By Liz Hoggard
I donâ€™t have to do this, Imran Khan tells me earnestly. â€œI could have a very easy existence. I could go on TV and make so much money, live like a king.â€ Instead the retired international cricketer, and former husband of Jemima Khan, has dedicated his life to politics back home in Pakistan. Jemima, the daughter of the late financier, Sir James Goldsmith, may just have bought a Â£15 million stately pile in Oxfordshire, but Imran lives hand-to-mouth on a farm outside Islamabad. He grows his own vegetables and tends cows on his land in the foothills of the Himalayas.
Since he founded his party, Tehreek-e-Insaf (the Movement for Justice), in 1996 on an anti-corruption platform, he has campaigned against the elite hogging all the resources. He personally sold all his cricketing memorabilia to fund a cancer hospital in memory of his mother, who died of the disease, and he has opened a vocational college in a poverty-stricken area of Pakistan.
Imran, 57, took nothing from Jemimaâ€™s fortune when they divorced, so when he runs out of money he does a brief stint as a TV pundit. But he is completely unmaterialistic. â€œYou achieve inner peace when you give away what you have,â€ he says.
This week he is in London to talk about the crisis in Pakistan, but he has never liked city life. His parents used to take him up in the hills each summer as a boy, and now he takes his sons Sulaiman, 13, and Kasim, 10, hiking and shooting partridge when they visit his farm. He has built them a mini-cricket ground. â€œThey are quite good,â€ he laughs.
Gone is the handsome playboy who spent his nights in Annabelâ€™s and squired gorgeous women, including Susannah Constantine and painter Emma Sergeant, around town. He still has those patrician looks but these days Imran would rather stay up all night talking politics than nightclubbing.
Last week I watched him give a talk to students in London. Mostly bright, politicised young Pakistani-Muslims, they treated him like a rock star. His sense of urgency was palpable, as is his fear that Pakistan might implode at any minute.
Already, it is routinely described as a â€œfailed stateâ€. From day one he opposed the War on Terror and â€œthe American puppet politicians in Pakistanâ€. The decision to send the army into the tribal areas of the North West Frontier, to flush out al Qaeda terrorists, simply fuelled extremism. â€œItâ€™s civil war in the making,â€ he says shaking his head. â€œThey were like a bull in a china shop, fighting one or two guerrillas with aerial bombing of villages. That turned people against the army and a new phenomenon was created: the Pakistan Taliban.â€ Itâ€™s made him believe even more passionately in socio-economic justice. â€œYou will have no problem with extremists in Pakistan if you have democracy with a welfare state,â€ he tells the audience.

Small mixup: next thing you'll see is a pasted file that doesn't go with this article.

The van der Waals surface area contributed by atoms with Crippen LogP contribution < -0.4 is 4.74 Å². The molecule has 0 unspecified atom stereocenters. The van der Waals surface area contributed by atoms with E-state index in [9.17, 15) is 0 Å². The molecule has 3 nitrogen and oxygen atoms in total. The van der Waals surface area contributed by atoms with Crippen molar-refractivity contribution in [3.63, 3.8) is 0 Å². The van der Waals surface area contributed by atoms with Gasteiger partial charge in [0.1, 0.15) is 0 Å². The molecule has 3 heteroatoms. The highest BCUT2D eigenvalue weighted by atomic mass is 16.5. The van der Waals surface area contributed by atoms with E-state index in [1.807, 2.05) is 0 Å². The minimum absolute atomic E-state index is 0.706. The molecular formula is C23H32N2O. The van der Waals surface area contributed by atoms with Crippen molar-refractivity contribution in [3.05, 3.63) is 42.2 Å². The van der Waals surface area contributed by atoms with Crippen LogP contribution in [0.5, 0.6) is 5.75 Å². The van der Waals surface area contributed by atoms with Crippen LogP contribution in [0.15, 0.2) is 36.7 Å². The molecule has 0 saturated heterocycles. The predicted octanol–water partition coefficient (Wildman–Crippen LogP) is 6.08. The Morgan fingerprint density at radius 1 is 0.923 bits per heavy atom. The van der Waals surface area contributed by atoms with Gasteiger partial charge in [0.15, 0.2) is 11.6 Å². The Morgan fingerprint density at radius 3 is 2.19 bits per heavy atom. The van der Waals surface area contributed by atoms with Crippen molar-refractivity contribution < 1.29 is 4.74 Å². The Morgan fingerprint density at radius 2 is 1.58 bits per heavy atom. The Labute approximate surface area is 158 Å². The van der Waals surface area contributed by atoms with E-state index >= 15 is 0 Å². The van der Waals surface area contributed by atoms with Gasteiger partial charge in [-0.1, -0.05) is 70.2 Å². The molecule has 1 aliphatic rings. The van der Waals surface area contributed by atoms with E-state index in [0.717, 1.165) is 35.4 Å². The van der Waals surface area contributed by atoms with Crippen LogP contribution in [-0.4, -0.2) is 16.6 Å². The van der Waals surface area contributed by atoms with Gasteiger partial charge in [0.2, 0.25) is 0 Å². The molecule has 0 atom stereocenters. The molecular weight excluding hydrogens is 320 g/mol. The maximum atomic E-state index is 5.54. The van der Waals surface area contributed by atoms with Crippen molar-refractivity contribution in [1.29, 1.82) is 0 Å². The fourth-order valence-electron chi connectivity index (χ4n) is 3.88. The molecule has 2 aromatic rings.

By the end of the evening he looked shattered. Half his life is spent in transit and his close friend tells me he is wearing jeans instead of the usual suit because he forgot to pack a belt.
When I meet him two days later at Ormeley Lodge, near Richmond Park, he is still fielding calls about a wave of bombings in Pakistan, and trying to have high tea with his sons. The Georgian childhood home of his former wife is where Imran stays whenever he is in London, as a guest of her mother, Lady Annabel Goldsmith. The wing where we meet is modest: with a pool table and well-worn sofas.
He speaks cordially â€” if carefully â€”about his ex-wife. â€œItâ€™s a very tricky thing, divorce, and toughest on the children. But as divorces go, ours has been the most amicable. The anger and bitterness comes when there is infidelity. But there was no infidelity,â€ he says firmly. â€œI realised her unhappiness in Pakistan and she, after trying her best, found she just couldnâ€™t live there. So thatâ€™s why it ended, it was just a geographical problem, and we couldnâ€™t sustain a marriage like that. If you care for someone you donâ€™t want to see them unhappy. My connection with the Goldsmith household is just as itâ€™s always been. They [Jemimaâ€™s siblings, Zac and Ben] are like my younger brothers. And Annabel is as close to me.â€
His marriage suffered because of his political zeal â€” he didnâ€™t stand in the 2007 election, arguing that there could be no democracy while the judges were still controlled by the ruling party. But now politics is a mission for him, not a career. â€œIf someone offered me a political career, I would shoot myself. Having to get votes through making compromises, no thank you.
â€œThe classic example in England is Tony Blair.
How did the people go wrong with him lying all the way? He sold the idea that there were weapons of mass destruction. If there had been conscientious politicians in your assembly who werenâ€™t worried about their political careers, he would never have got away with it.â€
Many people think his involvement in politics is a way to keep alight the adulation he craved as a cricketer, but after leaving Aitchison College in Lahore (the equivalent of Eton), he studied politics at Keble College, Oxford. Former cricketing colleagues â€” Imran played for Worcestershire and Sussex â€” recall an intense young man who hated pubs (as a Muslim he doesnâ€™t drink) and public speaking. He returned to cricket once more at the World Cup in 1992, aged 39 when he captained Pakistan to victory.